# Maschke's theorem

In mathematics, **Maschke's theorem**,[1][2] named after Heinrich Maschke,[3] is a theorem in group representation theory that concerns the decomposition of representations of a finite group into irreducible pieces. Maschke's theorem allow one to make general conclusions about representations of a finite group *G* without actually computing them. It reduces the task of classifying all representations to a more manageable task of classifying irreducible representations, since when the theorem applies, any representation is a direct sum of irreducible pieces (constituents). Moreover, it follows from the Jordan–Hölder theorem that, while the decomposition into a direct sum of irreducible subrepresentations may not be unique, the irreducible pieces have well-defined multiplicities. In particular, a representation of a finite group over a field of characteristic zero is determined up to isomorphism by its character.

## Formulations

Maschke's theorem addresses the question: when is a general (finite-dimensional) representation built from irreducible subrepresentations using the direct sum operation? This question (and its answer) are formulated differently for different perspectives on group representation theory.

### Group-theoretic

Maschke's theorem is commonly formulated as a corollary to the following result:

Theorem.IfVis a complex representation of a finite groupGwith a subrepresentationW, then there is another subrepresentationUofVsuch thatV=W⊕U.[4][5]

Then the corollary is

Corollary (Maschke's theorem).Every representation of a finite groupGover a fieldFwith characteristic not dividing the order ofGis a direct sum of irreducible representations.[6][7]

The vector space of complex-valued class functions of a group `G` has a natural `G`-invariant inner product structure, described in the article Schur orthogonality relations. Maschke's theorem was originally proved for the case of representations over by constructing `U` as the orthogonal complement of `W` under this inner product.

### Module-theoretic

One of the approaches to representations of finite groups is through module theory. *Representations* of a group *G* are replaced by *modules* over its group algebra *K*[*G*] (to be precise, there is an isomorphism of categories between ** K[G]-Mod** and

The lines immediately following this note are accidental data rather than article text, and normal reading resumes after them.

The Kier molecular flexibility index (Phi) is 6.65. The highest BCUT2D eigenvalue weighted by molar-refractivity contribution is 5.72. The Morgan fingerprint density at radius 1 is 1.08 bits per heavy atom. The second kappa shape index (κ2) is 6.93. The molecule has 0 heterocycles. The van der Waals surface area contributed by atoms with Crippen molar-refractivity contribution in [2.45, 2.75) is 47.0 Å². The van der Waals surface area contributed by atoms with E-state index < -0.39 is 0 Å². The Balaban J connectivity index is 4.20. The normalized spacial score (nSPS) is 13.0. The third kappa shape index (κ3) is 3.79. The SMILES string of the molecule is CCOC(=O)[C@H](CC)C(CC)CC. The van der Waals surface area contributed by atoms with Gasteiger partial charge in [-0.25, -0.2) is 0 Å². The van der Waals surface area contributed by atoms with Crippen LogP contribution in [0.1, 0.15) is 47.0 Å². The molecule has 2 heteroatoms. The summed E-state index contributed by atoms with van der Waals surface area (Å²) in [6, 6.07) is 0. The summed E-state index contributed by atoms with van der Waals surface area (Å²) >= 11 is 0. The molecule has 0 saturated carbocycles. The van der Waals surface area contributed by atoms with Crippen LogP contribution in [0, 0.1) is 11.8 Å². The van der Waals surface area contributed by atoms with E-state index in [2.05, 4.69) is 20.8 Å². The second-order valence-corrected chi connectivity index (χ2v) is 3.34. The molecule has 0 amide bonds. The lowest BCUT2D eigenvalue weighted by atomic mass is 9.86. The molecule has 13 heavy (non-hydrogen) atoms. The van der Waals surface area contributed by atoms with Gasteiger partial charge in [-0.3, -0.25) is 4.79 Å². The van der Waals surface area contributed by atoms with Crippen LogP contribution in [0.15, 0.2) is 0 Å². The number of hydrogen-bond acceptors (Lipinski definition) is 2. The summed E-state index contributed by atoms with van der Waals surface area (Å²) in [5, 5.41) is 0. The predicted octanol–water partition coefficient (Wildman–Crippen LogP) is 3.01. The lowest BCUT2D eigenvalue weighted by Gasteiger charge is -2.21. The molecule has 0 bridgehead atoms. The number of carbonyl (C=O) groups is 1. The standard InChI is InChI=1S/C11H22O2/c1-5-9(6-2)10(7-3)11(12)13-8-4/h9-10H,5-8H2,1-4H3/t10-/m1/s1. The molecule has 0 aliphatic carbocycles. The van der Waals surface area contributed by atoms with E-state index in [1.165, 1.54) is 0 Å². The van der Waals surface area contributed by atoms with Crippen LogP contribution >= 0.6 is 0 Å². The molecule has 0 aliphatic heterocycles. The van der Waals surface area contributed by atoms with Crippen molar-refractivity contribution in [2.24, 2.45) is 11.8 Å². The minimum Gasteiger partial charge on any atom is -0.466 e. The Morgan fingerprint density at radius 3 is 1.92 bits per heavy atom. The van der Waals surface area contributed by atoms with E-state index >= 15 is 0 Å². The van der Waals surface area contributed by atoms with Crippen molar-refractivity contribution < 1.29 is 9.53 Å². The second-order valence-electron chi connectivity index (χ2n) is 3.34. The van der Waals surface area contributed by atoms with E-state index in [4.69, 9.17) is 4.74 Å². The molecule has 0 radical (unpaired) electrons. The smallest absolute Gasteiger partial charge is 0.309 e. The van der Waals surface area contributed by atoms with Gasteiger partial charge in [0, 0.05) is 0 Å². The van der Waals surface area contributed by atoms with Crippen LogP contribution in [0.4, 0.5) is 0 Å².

**Rep**, the category of representations of

_{G}*G*). Irreducible representations correspond to simple modules. In the module-theoretic language, Maschke's theorem asks: is an arbitrary module semisimple? In this context, the theorem can be reformulated as follows:

Maschke's Theorem.LetGbe a finite group andKa field whose characteristic does not divide the order ofG. ThenK[G], the group algebra ofG, is semisimple.[8][9]

The importance of this result stems from the well developed theory of semisimple rings, in particular, the Artin–Wedderburn theorem (sometimes referred to as Wedderburn's Structure Theorem). When *K* is the field of complex numbers, this shows that the algebra *K*[*G*] is a product of several copies of complex matrix algebras, one for each irreducible representation.[10] If the field *K* has characteristic zero, but is not algebraically closed, for example, *K* is a field of real or rational numbers, then a somewhat more complicated statement holds: the group algebra *K*[*G*] is a product of matrix algebras over division rings over *K*. The summands correspond to irreducible representations of *G* over *K*.[11]

### Category-theoretic

Reformulated in the language of semi-simple categories, Maschke's theorem states